Precision Farming: What is Precision Farming

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“Precision farming” is the new term coined for farming practices which were variously described as “prescription farming”, “site-specific” practices, “variable rate technology” etc previously (Chew, 1998). Notwithstanding the many connotations, the basic philosophy of precision farming is to measure and manage variabilities such as yield, soil, pest and weed across the fields (Larscheid et al. , 1997) in order to enhance efficiency in the management of agricultural practices in the cropping system for optimum productivity, product quality and economic returns, and minimise environmental impact and agricultural risk. It therefore prescribes applications of what are only required to achieve the particular goal(s) at various distinct points or sites (Chew, 1998) in sufficiently fine scale in the fields. It capitalises on the advent in information technology and engineering to attain its objectives.

The five core components or processes of precision farming (Blackmore and Larscheid, 1997) are:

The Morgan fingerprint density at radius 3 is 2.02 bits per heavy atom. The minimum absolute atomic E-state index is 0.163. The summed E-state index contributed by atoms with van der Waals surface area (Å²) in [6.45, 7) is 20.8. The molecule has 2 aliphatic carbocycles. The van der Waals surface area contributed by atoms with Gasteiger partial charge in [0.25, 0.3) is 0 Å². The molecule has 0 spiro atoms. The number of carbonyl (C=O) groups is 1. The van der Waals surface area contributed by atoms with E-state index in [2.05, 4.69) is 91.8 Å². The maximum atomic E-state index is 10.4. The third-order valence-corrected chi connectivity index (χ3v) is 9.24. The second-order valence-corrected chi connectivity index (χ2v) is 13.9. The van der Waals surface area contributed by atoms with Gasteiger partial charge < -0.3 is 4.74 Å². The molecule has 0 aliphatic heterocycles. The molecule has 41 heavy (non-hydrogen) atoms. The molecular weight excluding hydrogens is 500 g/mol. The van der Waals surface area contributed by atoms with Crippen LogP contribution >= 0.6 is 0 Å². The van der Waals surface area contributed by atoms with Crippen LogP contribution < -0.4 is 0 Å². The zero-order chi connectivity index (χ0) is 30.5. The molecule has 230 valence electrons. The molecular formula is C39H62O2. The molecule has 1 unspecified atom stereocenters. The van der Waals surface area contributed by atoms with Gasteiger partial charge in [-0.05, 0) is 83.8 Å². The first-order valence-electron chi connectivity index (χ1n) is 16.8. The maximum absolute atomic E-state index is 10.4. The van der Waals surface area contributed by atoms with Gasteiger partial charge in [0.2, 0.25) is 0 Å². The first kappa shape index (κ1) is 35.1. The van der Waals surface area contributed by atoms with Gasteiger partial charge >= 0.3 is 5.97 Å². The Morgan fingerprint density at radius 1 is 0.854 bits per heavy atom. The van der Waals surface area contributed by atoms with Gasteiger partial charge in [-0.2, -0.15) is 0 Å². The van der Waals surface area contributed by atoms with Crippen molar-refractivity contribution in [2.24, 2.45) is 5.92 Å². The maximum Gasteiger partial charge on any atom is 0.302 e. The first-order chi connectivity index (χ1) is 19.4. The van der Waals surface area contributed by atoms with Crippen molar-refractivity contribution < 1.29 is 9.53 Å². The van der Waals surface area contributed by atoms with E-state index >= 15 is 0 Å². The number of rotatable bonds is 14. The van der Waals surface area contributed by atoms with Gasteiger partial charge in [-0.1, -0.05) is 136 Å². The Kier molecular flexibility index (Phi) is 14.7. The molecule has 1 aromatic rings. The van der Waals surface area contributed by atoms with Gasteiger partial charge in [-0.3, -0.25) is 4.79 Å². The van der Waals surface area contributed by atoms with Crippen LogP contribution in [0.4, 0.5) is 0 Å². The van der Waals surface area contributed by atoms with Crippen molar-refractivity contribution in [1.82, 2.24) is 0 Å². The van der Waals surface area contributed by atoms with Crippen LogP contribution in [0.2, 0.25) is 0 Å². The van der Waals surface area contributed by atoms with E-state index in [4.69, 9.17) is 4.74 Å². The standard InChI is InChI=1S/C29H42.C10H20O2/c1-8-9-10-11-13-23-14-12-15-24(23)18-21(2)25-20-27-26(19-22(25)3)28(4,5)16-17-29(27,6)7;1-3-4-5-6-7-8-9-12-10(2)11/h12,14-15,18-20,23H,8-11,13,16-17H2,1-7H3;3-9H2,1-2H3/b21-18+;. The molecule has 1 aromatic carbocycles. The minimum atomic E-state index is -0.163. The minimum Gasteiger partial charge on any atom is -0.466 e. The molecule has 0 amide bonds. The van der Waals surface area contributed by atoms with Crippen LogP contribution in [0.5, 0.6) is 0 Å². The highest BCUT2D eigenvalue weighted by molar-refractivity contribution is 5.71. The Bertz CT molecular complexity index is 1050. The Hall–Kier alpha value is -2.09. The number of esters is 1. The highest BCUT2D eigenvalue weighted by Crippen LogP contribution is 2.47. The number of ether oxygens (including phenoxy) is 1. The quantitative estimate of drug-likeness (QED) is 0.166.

• Measuring variability
  • Analysing variability
  • Decision-making
  • Differential actions
  • Assessment of results

Measuring and analysing variability form the keystones of precision farming. They attempt to establish the permanent field characteristics that influence production and yield maps for as many years as possible (Blackmore and Larscheid, 1997). These characteristics or factors are recorded at precise locations over time to enable the study of spatial and temporal variabilities. The existence of these variabilities particularly yield and the understanding of them provide an opportunity for precision farming. In fact, if they do not exist then a uniform management system is both the cheapest and most effective management strategy and precision farming is redundant (McBratney and Taylor, 1999). In analysing variability, it is common to produce maps which show spatial trend, stability of the spatial characteristics such as yield and management (classified) zones for similar inputs.

Recording spatial data and plotting maps will be meaningless unless we can quickly retrieve the data and translate them into information and knowledge for use in improving the production system. This falls into the area of a decision support system (Goh et al. , 1997) which can incorporate inter alia crop models, artificial intelligence, data mining tools and information technology to examine whether variable actions in specific areas of the fields are warranted, match the local resources and agronomic practices with the soil properties, crop requirements etc and develop different strategies from the data for the management to choose and implement in the fields. However, it should be appreciated that not all variabilities can be managed efficiently or economically because they depend very much on the nature and magnitude of the variabilities (McBratney and Taylor, 1999).